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Old 05-10-2017, 01:59 AM   #1
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One Thousand and One Nights

Also called The Arabian Nights Entertainment.

Erotic, brutal, witty and poetic, One Thousand and One Nights are the never-ending stories told by the young Shahrazad under sentence of death to King Shahrayar. Maddened by the discovery of his wife's orgies, King Shahrayar believes all women are unfaithful and vows to marry a virgin every night and kill her in the morning. To survive, his newest wife Shahrazad spins a web of tales night after night, leaving the King in suspense when morning comes, thus prolonging her life for another day.

Written in Arabic from tales gathered in India, Persia and across the great Arab empire, these mesmerising stories tell of the real and the supernatural, love and marriage, power and punishment, wealth and poverty, and the endless trials and uncertainties of fate. (From Goodreads.)

This is the MR Literary Club selection for May 2017. There are many different versions available, so you should find the one that suits you. We shall be getting the flavour of the work rather than nominating specific stories to read.

Whether you've already read it or would like to, feel free to start or join in the conversation at any time, and guests are always welcome! So, what are your thoughts on it?

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Old 05-10-2017, 08:32 AM   #2
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A source that might be interesting is Arabian Society In The Middle Ages: Studies From The Thousand And One Nights by Edward William Lane. It is available free from Project Gutenberg.

The chapter titles include Religion, Demonology, Saints, Magic, Women, and Slavery among others.

Of course much has been done since Lane and some of the recent editions such as the Oxford volume by Mack and the Penguin edition by Dawood also have many insights. Still, this is a major study by a very fine Orientalist who lived in Egypt. He even sent his sister Sophia Lane Poole to get information directly from Egyptian women as Lane believed (Rightly) that the men were not particularly good sources for the topic. She even wrote about her experiences: The Englishwoman in Egypt: Letters from Cairo, written during a residence there in 1842, 3 & 4, with E.W. Lane Esq.. This does not appear to be available in PG but Lane made extensive use of his sister's information.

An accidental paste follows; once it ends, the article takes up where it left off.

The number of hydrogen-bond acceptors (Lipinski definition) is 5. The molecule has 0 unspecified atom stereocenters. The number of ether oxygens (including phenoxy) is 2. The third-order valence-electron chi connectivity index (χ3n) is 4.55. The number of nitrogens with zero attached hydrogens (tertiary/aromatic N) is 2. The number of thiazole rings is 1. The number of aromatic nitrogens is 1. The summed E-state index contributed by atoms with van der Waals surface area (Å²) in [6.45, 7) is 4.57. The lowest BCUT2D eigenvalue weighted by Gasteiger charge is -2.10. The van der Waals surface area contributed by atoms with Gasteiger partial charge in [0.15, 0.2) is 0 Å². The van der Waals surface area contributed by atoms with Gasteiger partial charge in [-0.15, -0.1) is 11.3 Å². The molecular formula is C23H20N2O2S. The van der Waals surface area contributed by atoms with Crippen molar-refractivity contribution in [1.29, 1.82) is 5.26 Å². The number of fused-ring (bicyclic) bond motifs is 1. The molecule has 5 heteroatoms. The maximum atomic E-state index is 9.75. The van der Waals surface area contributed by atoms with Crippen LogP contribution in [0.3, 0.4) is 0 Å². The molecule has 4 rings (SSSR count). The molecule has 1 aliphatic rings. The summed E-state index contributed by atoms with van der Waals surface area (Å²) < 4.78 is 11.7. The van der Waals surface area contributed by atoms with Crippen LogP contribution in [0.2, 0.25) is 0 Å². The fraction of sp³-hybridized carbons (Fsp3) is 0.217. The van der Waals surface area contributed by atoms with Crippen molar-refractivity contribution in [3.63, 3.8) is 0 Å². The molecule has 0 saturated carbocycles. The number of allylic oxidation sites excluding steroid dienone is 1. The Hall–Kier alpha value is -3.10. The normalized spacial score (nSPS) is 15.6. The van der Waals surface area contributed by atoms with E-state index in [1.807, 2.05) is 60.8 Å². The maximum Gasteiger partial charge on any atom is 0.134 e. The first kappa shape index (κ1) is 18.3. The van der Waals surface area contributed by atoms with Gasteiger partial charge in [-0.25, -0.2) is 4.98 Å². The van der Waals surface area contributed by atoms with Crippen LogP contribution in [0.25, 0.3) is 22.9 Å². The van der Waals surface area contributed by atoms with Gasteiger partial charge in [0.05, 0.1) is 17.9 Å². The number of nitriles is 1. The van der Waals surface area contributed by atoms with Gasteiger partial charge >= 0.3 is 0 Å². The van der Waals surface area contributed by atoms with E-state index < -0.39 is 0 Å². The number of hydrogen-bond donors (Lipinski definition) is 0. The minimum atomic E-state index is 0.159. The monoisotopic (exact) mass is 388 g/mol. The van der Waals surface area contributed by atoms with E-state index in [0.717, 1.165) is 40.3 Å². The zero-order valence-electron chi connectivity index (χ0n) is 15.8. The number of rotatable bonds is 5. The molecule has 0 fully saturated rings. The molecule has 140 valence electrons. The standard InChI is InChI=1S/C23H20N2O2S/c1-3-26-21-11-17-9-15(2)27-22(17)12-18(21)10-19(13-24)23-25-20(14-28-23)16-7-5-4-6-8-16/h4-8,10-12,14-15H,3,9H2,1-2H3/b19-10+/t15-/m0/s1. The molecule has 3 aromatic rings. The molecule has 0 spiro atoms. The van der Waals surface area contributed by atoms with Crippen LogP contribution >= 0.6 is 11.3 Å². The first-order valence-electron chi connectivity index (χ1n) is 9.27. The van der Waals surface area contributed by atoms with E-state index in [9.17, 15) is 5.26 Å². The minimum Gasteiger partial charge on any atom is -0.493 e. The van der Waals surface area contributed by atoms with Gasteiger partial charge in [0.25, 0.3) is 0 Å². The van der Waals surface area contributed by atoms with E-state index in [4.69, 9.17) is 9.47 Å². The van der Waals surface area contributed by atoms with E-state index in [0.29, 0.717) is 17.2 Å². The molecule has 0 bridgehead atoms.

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Old 05-10-2017, 01:03 PM   #3
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Very interesting fantasyfan; thanks. I'm still leaning towards the Dawood mostly because I want to give a go at reading some entire edition and that seems the most well-rounded so far without being too long. Since the Lane is free and you recommend it so highly I'll probably download and read parts of it too, especially for the annotations.

For anyone who didn't read the vote thread, I made this post concerning possible versions (fantasyfan also made this post there but he's already eloquently posted his information above).

Haddawy seems a very good option too, but it's in two volumes that total around 700-800 pages. Apparently, he is very critical in the first volume's introduction of versions that aren't from the 'correct' sources that he uses and since he followed those particular sources so fervently he left out some of the most popular and well-known stories, which is why there is a second volume, as at some point he decided to (or else his publishers convinced him to) include those well-known stories left out from the first volume in a shorter, second one.

I haven't found much info on what Mack's version is like yet. From looking at its Amazon page, I do see it's longer (at around 1,000 pages) than both volumes of Haddawy combined, but I do like Oxford editions. I see that it is the earliest English translation (from a French translation) and not a newer one, but it does have extensive notes and criticism.
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Old 05-10-2017, 09:45 PM   #4